The Fourth Amendment to the U.S. Constitution protects the right of the people to be free from unreasonable searches or seizures. The Fourth Amendment is violated if the police use excessive force on a free person in the course of an arrest or other law enforcement action. See Graham v. Connor, 490 U.S. 386 (1989).[2] The intentional use of a police car to cause a person's car to crash may amount to the use of excessive force in violation of the Fourth Amendment. See Brower v. County of Inyo, 489 U.S. 593, 597 (1989). There are no facts alleged in the complaint to indicate that the defendant officers had any lawful or legitimate reason to ram plaintiff's car. Compare Scott v. Harris, 550 U.S. 372 (2007) (police did not use excessive force in violation of the Fourth Amendment when they caused a suspect's car to crash in order to end a dangerous high-speed chase that threatened the lives of innocent bystanders). Accordingly, I conclude that the complaint on its face states a valid claim for the use of excessive force in violation of the Fourth Amendment.

         I note, however, that the complaint does not describe the outcome of any subsequent criminal proceedings stemming from the crash of plaintiff's car. According to the State of Connecticut Judicial Branch website, plaintiff was convicted and sentenced in the Waterbury Judicial District to 10 years of jail on two charges of running from the police and causing death, in violation of Conn. Gen. Stat. § 14-223(b), and illegal operation of a motor vehicle while under the influence of alcohol or drugs, in violation of Conn. Gen. Stat. § 14-227a. These convictions may possibly foreclose this lawsuit for money damages to the extent that this lawsuit depends on plaintiff's ability to prove any facts that would impugn the validity of his criminal convictions. See Heck v. Humphrey, 512 U.S. 477 (1994); McKay v. E. Hartford Police Dep't, 2017 WL 4247383, at *3 (D. Conn. 2017).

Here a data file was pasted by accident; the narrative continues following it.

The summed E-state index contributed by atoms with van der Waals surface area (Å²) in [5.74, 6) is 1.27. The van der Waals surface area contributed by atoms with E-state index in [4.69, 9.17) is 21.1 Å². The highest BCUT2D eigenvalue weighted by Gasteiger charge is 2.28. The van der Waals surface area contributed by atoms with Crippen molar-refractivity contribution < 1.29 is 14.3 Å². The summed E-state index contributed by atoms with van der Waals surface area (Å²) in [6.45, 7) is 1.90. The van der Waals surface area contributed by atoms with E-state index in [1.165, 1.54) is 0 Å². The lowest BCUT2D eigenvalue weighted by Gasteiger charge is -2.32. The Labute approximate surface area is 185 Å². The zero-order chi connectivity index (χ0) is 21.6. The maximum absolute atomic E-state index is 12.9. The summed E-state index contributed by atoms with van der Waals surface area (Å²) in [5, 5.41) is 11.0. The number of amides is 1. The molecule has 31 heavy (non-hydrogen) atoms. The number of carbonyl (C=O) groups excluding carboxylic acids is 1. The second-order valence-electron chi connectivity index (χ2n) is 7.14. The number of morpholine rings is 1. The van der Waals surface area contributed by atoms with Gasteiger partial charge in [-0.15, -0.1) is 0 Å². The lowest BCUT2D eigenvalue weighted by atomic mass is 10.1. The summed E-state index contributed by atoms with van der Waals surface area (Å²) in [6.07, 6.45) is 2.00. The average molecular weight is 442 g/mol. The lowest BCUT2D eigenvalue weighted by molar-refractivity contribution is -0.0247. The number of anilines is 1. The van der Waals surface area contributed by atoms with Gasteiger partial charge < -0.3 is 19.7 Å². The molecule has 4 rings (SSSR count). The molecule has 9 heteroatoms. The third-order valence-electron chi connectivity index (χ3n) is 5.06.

Notwithstanding these concerns about whether plaintiff's lawsuit may ultimately proceed, it would be premature at this time for me to decide if this lawsuit is barred under the rule of Heck v. Humphrey. Defendants may raise this argument if they choose as grounds for a motion to dismiss or for summary judgment and to include any records that would allow for ...